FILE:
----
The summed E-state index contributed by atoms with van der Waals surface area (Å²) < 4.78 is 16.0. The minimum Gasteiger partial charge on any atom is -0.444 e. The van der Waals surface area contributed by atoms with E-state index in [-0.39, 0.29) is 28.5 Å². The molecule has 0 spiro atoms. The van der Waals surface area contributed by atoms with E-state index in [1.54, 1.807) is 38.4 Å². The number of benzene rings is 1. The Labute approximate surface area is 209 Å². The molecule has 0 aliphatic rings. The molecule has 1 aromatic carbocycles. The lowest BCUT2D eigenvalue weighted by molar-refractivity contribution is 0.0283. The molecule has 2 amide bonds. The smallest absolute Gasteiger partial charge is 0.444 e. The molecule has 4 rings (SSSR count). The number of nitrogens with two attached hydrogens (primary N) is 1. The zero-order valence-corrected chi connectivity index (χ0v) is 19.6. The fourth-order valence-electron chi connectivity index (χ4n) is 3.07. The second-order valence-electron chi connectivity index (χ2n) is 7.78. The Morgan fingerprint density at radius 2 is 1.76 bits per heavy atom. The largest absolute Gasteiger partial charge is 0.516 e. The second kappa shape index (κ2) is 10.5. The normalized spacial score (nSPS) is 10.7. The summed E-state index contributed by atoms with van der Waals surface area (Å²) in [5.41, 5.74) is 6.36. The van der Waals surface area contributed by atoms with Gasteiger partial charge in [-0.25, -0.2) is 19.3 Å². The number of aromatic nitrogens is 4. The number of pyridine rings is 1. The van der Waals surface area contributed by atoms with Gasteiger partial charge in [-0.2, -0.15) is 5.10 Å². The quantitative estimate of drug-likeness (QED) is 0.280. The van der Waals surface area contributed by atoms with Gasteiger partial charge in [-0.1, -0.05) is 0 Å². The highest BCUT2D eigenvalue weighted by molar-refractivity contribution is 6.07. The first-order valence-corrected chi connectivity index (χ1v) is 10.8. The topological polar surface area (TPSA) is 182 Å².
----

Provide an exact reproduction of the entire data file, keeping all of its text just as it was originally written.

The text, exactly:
The summed E-state index contributed by atoms with van der Waals surface area (Å²) < 4.78 is 16.0. The minimum Gasteiger partial charge on any atom is -0.444 e. The van der Waals surface area contributed by atoms with E-state index in [-0.39, 0.29) is 28.5 Å². The molecule has 0 spiro atoms. The van der Waals surface area contributed by atoms with E-state index in [1.54, 1.807) is 38.4 Å². The number of benzene rings is 1. The Labute approximate surface area is 209 Å². The molecule has 0 aliphatic rings. The molecule has 1 aromatic carbocycles. The lowest BCUT2D eigenvalue weighted by molar-refractivity contribution is 0.0283. The molecule has 2 amide bonds. The smallest absolute Gasteiger partial charge is 0.444 e. The molecule has 4 rings (SSSR count). The number of nitrogens with two attached hydrogens (primary N) is 1. The zero-order valence-corrected chi connectivity index (χ0v) is 19.6. The fourth-order valence-electron chi connectivity index (χ4n) is 3.07. The second-order valence-electron chi connectivity index (χ2n) is 7.78. The Morgan fingerprint density at radius 2 is 1.76 bits per heavy atom. The largest absolute Gasteiger partial charge is 0.516 e. The second kappa shape index (κ2) is 10.5. The normalized spacial score (nSPS) is 10.7. The summed E-state index contributed by atoms with van der Waals surface area (Å²) in [5.41, 5.74) is 6.36. The van der Waals surface area contributed by atoms with Gasteiger partial charge in [-0.25, -0.2) is 19.3 Å². The number of aromatic nitrogens is 4. The number of pyridine rings is 1. The van der Waals surface area contributed by atoms with Gasteiger partial charge in [-0.2, -0.15) is 5.10 Å². The quantitative estimate of drug-likeness (QED) is 0.280. The van der Waals surface area contributed by atoms with Gasteiger partial charge in [-0.1, -0.05) is 0 Å². The highest BCUT2D eigenvalue weighted by molar-refractivity contribution is 6.07. The first-order valence-corrected chi connectivity index (χ1v) is 10.8. The topological polar surface area (TPSA) is 182 Å².